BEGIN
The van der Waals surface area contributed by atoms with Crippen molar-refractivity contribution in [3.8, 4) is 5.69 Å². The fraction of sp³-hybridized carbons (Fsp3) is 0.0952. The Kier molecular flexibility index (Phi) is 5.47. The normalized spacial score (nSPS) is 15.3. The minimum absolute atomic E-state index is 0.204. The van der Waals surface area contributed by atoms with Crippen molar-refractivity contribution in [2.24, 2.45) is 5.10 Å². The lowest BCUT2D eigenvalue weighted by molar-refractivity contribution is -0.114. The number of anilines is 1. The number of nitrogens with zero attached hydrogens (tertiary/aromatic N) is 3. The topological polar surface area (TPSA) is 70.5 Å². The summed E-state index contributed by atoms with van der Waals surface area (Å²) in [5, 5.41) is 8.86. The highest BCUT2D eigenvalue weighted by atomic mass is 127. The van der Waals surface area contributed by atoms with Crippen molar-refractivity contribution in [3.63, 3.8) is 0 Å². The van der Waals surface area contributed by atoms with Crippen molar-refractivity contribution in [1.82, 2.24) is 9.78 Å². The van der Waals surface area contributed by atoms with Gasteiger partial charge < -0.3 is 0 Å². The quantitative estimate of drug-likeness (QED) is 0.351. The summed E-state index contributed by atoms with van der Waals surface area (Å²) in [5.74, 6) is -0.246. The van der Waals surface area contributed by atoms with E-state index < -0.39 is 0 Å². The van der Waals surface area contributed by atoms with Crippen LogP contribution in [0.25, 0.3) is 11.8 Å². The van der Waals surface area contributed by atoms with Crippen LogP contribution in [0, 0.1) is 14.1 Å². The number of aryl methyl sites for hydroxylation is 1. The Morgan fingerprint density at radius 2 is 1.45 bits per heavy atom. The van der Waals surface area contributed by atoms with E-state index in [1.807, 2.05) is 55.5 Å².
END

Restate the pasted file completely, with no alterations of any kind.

The van der Waals surface area contributed by atoms with Crippen molar-refractivity contribution in [3.8, 4) is 5.69 Å². The fraction of sp³-hybridized carbons (Fsp3) is 0.0952. The Kier molecular flexibility index (Phi) is 5.47. The normalized spacial score (nSPS) is 15.3. The minimum absolute atomic E-state index is 0.204. The van der Waals surface area contributed by atoms with Crippen molar-refractivity contribution in [2.24, 2.45) is 5.10 Å². The lowest BCUT2D eigenvalue weighted by molar-refractivity contribution is -0.114. The number of anilines is 1. The number of nitrogens with zero attached hydrogens (tertiary/aromatic N) is 3. The topological polar surface area (TPSA) is 70.5 Å². The summed E-state index contributed by atoms with van der Waals surface area (Å²) in [5, 5.41) is 8.86. The highest BCUT2D eigenvalue weighted by atomic mass is 127. The van der Waals surface area contributed by atoms with Crippen molar-refractivity contribution in [3.63, 3.8) is 0 Å². The van der Waals surface area contributed by atoms with Crippen molar-refractivity contribution in [1.82, 2.24) is 9.78 Å². The van der Waals surface area contributed by atoms with Gasteiger partial charge < -0.3 is 0 Å². The quantitative estimate of drug-likeness (QED) is 0.351. The summed E-state index contributed by atoms with van der Waals surface area (Å²) in [5.74, 6) is -0.246. The van der Waals surface area contributed by atoms with E-state index < -0.39 is 0 Å². The van der Waals surface area contributed by atoms with Crippen LogP contribution in [0.25, 0.3) is 11.8 Å². The van der Waals surface area contributed by atoms with Crippen LogP contribution in [0, 0.1) is 14.1 Å². The number of aryl methyl sites for hydroxylation is 1. The Morgan fingerprint density at radius 2 is 1.45 bits per heavy atom. The van der Waals surface area contributed by atoms with E-state index in [1.807, 2.05) is 55.5 Å².